Economy, Business And Markets

Iran’s Economic Dilemma

Domestic Economy Desk
Iran’s Economic Dilemma
Iran’s Economic Dilemma

The Iranian government’s approach in handling soaring inflation over the past two years has divided economists over President Hassan Rouhani’s economic policies.  

Critics argue that by focusing all efforts on reining in the inflation, the government has failed to address another major issue afflicting the economy, namely recession. This is while supporters believe the administration should continue the current policies until it achieves lowers inflation under 10% and tackles the recession from other pathways.

The 25% drop in inflation since President Rouhani took office two years ago has been achieved through the adoption of strict policies by the Central Bank of Iran that controlled major inflationary factors such as fluctuations in foreign exchange rates and liquidity growth. Nonetheless, the latter was realized by implementing contractionary monetary policies to lower the money base.

Since one of the main contributors to the monetary base in Iran is the government’s dues to contractors and banks, the government hesitated to fulfill those obligations and tried to keep the money base down so as to control the inflation rate. The result, according to critics, would be a slump in industrial and manufacturing output caused by shortage of liquidity and lack of credit facilities.

Critics claim state policies have created a vicious cycle in which the government, due to shortage of financial resources, would have to take loans from the CBI to pay over the roof to contractors and banks, which would in turn increase liquidity and eventually push the inflation back up.

Some explain that this manifests a theory called Philips curve, referring to an inverse relationship between inflation rate and unemployment, which is the most outstanding upshot of industrial and manufacturing downturn.

They suggest that the government focus on one issue at a time: either to set the inflation rate free and inject money into job-creating industries to prevent economic recession, or get a hold of inflation rate at the expense of a slowdown in industries, resulting in high unemployment rate and its many economic and social consequences.

But is that the fundamental dilemma the government is bound to resolve? Many economists disagree.

“Philips curve does not necessarily apply to Iran’s economy at this point,” says Mohammad Hashem Pesaran, emeritus professor of economics at the University of Cambridge.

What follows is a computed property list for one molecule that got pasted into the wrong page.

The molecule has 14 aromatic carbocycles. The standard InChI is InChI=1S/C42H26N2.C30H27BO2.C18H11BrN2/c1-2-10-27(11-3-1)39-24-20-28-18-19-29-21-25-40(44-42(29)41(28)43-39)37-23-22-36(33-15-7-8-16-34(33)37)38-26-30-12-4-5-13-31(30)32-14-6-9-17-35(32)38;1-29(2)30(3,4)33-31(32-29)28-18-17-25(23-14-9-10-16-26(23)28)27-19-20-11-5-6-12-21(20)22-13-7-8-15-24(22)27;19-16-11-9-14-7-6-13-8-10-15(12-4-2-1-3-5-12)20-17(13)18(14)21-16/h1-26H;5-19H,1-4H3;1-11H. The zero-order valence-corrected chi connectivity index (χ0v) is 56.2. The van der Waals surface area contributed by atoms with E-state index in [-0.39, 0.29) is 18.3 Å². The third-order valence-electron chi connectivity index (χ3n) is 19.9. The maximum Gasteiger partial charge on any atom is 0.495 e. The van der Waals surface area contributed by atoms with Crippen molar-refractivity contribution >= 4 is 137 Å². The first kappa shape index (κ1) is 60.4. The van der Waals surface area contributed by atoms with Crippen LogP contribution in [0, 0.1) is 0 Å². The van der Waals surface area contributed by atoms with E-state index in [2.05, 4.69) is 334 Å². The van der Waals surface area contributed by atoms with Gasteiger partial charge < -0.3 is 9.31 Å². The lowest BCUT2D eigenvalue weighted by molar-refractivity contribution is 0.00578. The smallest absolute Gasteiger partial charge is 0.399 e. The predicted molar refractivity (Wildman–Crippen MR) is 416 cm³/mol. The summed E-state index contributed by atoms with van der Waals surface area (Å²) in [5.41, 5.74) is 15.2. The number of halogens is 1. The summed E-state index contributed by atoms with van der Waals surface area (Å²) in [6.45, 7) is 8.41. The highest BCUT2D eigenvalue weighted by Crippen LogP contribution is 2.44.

He believes that there are possible ways the government could pursue its inflationary policies without causing harm to industries.

He refers to how Washington managed to save the US economy from the 2008 recession as an example. While the US success in increasing GDP growth from a negative 2.8% in 2009 to 2.4% in 2014 signals that the economy had moved out of recession, the inflation rate was administered to remain under 3% during the period.

The key to US success, according to Pesaran, was “utilizing unexploited capacities” in the economy.

That model could also be used to address the current recession in Iran whose industries are, according to many experts, working at 50% capacity.

The unexploited capacities lie mostly in the supply chain which, most economists believe, constitute the major factor contributing to the current recession in the manufacturing sector.

In fact, the government should keep its focus on its top monetary priority–achieving single-digit inflation while removing hurdles to doing business--which would lead to exploitation of unused capacities.

That is the opposite of what critics suggest. They attribute the recession mostly to obstacles in the demand sector, arguing that since the inflation has generated problems on the demand side, policymakers should take measures to increase demand. Nevertheless, many find that argument illogical.

“There are many supply-related infrastructure problems, such as cumbersome bureaucracy and lengthy procedures in issuing permits, that the government should resolve at this point, instead of shifting focus to demand-boosting policies such as raising the interest rates,” says Pouya Jabal-Ameli, senior economist at Financial Tribune.

The critics point to the new decline in demand manifested in recent increases in the inventory of companies listed in Tehran Stock Exchange.

The phenomenon, driven by the downward inflation rate, has turned into a matter of concern for some, given its similarity to challenges experienced by countries such as Japan.

There is a general consensus that the glut Japan’s economy is struggling with, regardless of economists’ disputes over how it started, is triggered by deflation.

As prices show a downward trend, Japanese hesitate to spend, waiting for goods to get cheaper, which in turn results in a sharp fall in demand.

However, these concerns, many economists believe, should not give the government second thoughts about its single-digit inflation target, since there are many problems associated with double-digit inflation.

“A double-digit inflation gives rise to economic risks,” says Jabal-Ameli.

In a high-risk environment, investors tend to be reluctant to fund businesses, which adversely affects industries and causes concerns in the first place.

Moreover, he says that in the face of high inflation rate, the government has no choice but to manipulate the prices either in upstream or downstream industries.

The government’s interference with free price mechanism, which impacts the supply-demand matrix, causes turmoil in markets and ultimately a slowdown in economic growth.